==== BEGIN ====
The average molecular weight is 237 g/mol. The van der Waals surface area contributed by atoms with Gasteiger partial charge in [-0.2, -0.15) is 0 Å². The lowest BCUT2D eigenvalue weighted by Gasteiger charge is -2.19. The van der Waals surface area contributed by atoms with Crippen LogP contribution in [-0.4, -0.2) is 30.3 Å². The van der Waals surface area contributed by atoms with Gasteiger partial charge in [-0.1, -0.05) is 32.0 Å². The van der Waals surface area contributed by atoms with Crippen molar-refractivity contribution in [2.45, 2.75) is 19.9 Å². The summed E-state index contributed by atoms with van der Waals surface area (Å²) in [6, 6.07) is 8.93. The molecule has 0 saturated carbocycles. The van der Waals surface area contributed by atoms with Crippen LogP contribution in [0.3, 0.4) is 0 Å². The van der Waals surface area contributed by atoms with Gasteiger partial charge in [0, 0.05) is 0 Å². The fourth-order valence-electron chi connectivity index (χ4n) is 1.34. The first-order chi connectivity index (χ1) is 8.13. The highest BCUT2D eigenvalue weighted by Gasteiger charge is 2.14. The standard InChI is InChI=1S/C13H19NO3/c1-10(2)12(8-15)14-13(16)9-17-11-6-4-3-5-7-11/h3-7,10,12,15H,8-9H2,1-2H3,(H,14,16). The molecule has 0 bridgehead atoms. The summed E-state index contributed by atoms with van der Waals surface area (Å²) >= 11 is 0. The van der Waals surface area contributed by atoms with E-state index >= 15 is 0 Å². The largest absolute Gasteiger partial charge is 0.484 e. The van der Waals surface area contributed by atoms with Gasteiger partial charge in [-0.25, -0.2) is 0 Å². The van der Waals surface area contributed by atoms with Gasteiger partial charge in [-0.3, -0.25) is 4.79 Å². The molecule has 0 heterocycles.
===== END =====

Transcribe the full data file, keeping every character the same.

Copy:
The average molecular weight is 237 g/mol. The van der Waals surface area contributed by atoms with Gasteiger partial charge in [-0.2, -0.15) is 0 Å². The lowest BCUT2D eigenvalue weighted by Gasteiger charge is -2.19. The van der Waals surface area contributed by atoms with Crippen LogP contribution in [-0.4, -0.2) is 30.3 Å². The van der Waals surface area contributed by atoms with Gasteiger partial charge in [-0.1, -0.05) is 32.0 Å². The van der Waals surface area contributed by atoms with Crippen molar-refractivity contribution in [2.45, 2.75) is 19.9 Å². The summed E-state index contributed by atoms with van der Waals surface area (Å²) in [6, 6.07) is 8.93. The molecule has 0 saturated carbocycles. The van der Waals surface area contributed by atoms with Crippen LogP contribution in [0.3, 0.4) is 0 Å². The van der Waals surface area contributed by atoms with Gasteiger partial charge in [0, 0.05) is 0 Å². The fourth-order valence-electron chi connectivity index (χ4n) is 1.34. The first-order chi connectivity index (χ1) is 8.13. The highest BCUT2D eigenvalue weighted by Gasteiger charge is 2.14. The standard InChI is InChI=1S/C13H19NO3/c1-10(2)12(8-15)14-13(16)9-17-11-6-4-3-5-7-11/h3-7,10,12,15H,8-9H2,1-2H3,(H,14,16). The molecule has 0 bridgehead atoms. The summed E-state index contributed by atoms with van der Waals surface area (Å²) >= 11 is 0. The van der Waals surface area contributed by atoms with E-state index >= 15 is 0 Å². The largest absolute Gasteiger partial charge is 0.484 e. The van der Waals surface area contributed by atoms with Gasteiger partial charge in [-0.25, -0.2) is 0 Å². The van der Waals surface area contributed by atoms with Gasteiger partial charge in [-0.3, -0.25) is 4.79 Å². The molecule has 0 heterocycles.